The F/TR guys were on the third detail and so had to wait until about 9:30 to get down on the firing point, the weather remained pretty reasonable though maybe not quite as ‘ideal’ they were still able to rack up some impressive scores.
Sergii Osadchyi of the Ukraine showed he was on top form by slotting in a solid 74.09 to take the first place, he was followed by Paul Eggemann of the German BDMP on 74.09 The bronze medal was taken back to Ireland by Joseph McLaughlin who had an excellent run of scores in last year’s warm-up matches only to be hit by rifle problems in the main match - thankfully he had no such problems this year.
It is always good to get the first stage over and done with; it helps calm the nerves and enables everyone to focus on the match. It was especially good to have reasonable wind conditions to begin with – gentle, but testing. This gave everyone confidence in their ammunition and rifles, - or perhaps not!
Spare a thought for Biff Conlon who had come all the way from the USA and who had to suffer the indignity of being last, the only consolation being that there is only one way you can go from there.
Friday Stage 2 at 900yds
By 10.30 am, everyone had moved back to 900yds. The F/TR guys were on the second detail , by then the sun was well up and had provided some more warmth , not enough to be an issue; just enough to keep it pleasant. The wind had increased a fraction, but it was still picking-up and gently laying-off in such a discreet manner that was very hard to detect. Mirage was present, but not objectionably so, just enough to give a careful observer enough clues. That said, some shooters remarked that they could sometimes detect a conflict in the mirage and wind flags.
Some say that as the sun rises and burns off the overnight dew, it may lead to odd elevation problems. If so, then it didn’t seem to bother Dean Wallace from Wales who scored a very respectable 73.04, coming first on a count back from Yurii Shenfeld of the Ukraine on the same score. Only 1 point separated them from GB Captain Russell Simmonds in third with 72.08.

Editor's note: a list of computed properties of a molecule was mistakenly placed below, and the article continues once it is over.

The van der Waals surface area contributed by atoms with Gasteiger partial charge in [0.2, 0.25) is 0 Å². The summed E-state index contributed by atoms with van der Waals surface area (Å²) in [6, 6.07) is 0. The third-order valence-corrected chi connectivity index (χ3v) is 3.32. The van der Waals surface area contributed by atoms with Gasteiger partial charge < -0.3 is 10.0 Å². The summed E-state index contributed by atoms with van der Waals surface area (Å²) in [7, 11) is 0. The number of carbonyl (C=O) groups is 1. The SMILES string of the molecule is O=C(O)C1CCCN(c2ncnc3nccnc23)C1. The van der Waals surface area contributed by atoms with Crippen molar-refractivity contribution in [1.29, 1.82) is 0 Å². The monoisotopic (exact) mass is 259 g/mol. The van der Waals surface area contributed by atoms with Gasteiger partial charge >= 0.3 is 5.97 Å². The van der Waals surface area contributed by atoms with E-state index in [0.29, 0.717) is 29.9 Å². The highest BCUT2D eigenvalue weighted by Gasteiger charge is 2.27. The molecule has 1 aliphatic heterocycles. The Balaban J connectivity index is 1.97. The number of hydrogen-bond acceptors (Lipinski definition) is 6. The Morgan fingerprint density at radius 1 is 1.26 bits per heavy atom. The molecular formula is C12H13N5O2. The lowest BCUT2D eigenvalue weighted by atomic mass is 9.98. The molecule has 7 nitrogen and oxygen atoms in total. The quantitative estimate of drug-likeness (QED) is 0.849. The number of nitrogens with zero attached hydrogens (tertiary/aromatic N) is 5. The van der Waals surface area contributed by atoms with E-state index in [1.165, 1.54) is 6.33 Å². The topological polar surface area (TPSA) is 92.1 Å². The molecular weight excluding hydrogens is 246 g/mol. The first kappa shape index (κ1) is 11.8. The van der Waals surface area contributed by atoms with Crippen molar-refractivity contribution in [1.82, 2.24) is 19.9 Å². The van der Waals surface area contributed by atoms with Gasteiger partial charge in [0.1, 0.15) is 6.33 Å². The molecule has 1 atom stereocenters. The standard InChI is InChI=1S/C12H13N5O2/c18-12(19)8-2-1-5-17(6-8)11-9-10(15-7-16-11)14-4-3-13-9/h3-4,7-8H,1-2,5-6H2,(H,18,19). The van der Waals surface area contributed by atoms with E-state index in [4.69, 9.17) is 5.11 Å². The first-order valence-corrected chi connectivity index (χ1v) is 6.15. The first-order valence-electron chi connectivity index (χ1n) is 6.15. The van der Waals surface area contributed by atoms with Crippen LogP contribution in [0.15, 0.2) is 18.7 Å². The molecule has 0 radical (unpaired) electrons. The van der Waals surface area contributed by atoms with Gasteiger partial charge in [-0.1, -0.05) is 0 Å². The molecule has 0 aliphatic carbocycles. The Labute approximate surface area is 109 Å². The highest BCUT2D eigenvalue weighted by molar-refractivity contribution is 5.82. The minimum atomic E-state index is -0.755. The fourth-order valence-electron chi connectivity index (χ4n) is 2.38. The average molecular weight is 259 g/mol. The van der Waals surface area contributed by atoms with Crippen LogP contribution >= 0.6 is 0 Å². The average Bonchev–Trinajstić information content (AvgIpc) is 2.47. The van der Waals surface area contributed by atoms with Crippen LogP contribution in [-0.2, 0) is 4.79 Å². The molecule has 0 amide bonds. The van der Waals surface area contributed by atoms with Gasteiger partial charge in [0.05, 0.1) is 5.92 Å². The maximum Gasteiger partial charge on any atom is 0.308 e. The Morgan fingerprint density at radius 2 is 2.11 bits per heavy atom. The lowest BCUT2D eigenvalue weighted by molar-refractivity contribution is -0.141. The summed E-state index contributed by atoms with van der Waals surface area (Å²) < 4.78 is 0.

By the time the F/O guys got to shoot, it was nearing midday, the wind and mirage were at a peak and it showed in the scores. Nobody managed to keep them all in the bull-five ring, but Valter Boni from Italy prevailed by dropping just one point, his 74.03 won him the gold medal. In second place, taking the silver medal back to Spain was Joe Antonio Lema, with73.05. Third place was a three-way tie, requiring a count back to decide the winner; David Lloyd was the fortunate fellow who took bronze with 73.04
So, that concluded the Friday morning’s shooting. There was a stampede to the Café at the clay shooting ground, resulting in a familiar logjam of hungry shooters. Many of our Continental visitors set up gazebos on the range and had picnic lunches al fresco, it all looked very civilised indeed.
Friday Stage 3 at 1,000yds
After lunch we all assembled at the 1,000yds point, as ever, matches are won and lost at this, the longest distance.
By this time in the day, the weather usually plays a much greater role; normally it is warmer and windier and consequently rather more difficult to hold all the shots in the middle. That certainly held true now, we seemed to be seeing the start of a change in the weather, and it was noticeably trickier.
This time we introduced a small change to the course of fire, we shot a 2+20 instead of the familiar 2+15, it made sense to do this as we had plenty of time with only one stage in the whole afternoon.
Out of 111 shooters, nobody managed to break 90 – that says it all about how tricky conditions had become. Jon Longhurst, who is a relatively new face, nevertheless prevailed over all with 89.03 to take gold, after a count back with Australian Mark Faibairn on the same score, who took the silver medal. Ian Chenery’s 88.06 was just enough to win him the bronze after a count back with Billy McIntyre of the 101 club.
Things were not that much better for the F/O guys, the better ballistics help a bit, but they are no panacea. Out of 86 competitors only 15 broke 90.
The leader of the pack was our big friend from Italy, Gianfranco Zanoni who won gold with a good 94.05, followed into second by the highly experienced British shooter Andy Wyspianski following a count back with our good friend from the Netherlands Marco Been, both of them on 92.08.
So, that concluded the activities for Friday. What a tricky day it had been!
Dry, gently undulating wind conditions had prevailed almost all day, it enabled shooters of all abilities to compete on a level playing field, it was very tricky, but not diabolical. It showed who had done their homework in tuning their rifles and ammo and most of all, it showed who had paid the most attention to those tricky wind changes. In short, it was a day for the most observant wind readers to show what they could do.
There’s always much to discuss while on the point and in the bar afterwards. In the evenings, competitors enjoyed good food and good company in the various locations in and around Bisley.
The European Championships Continued...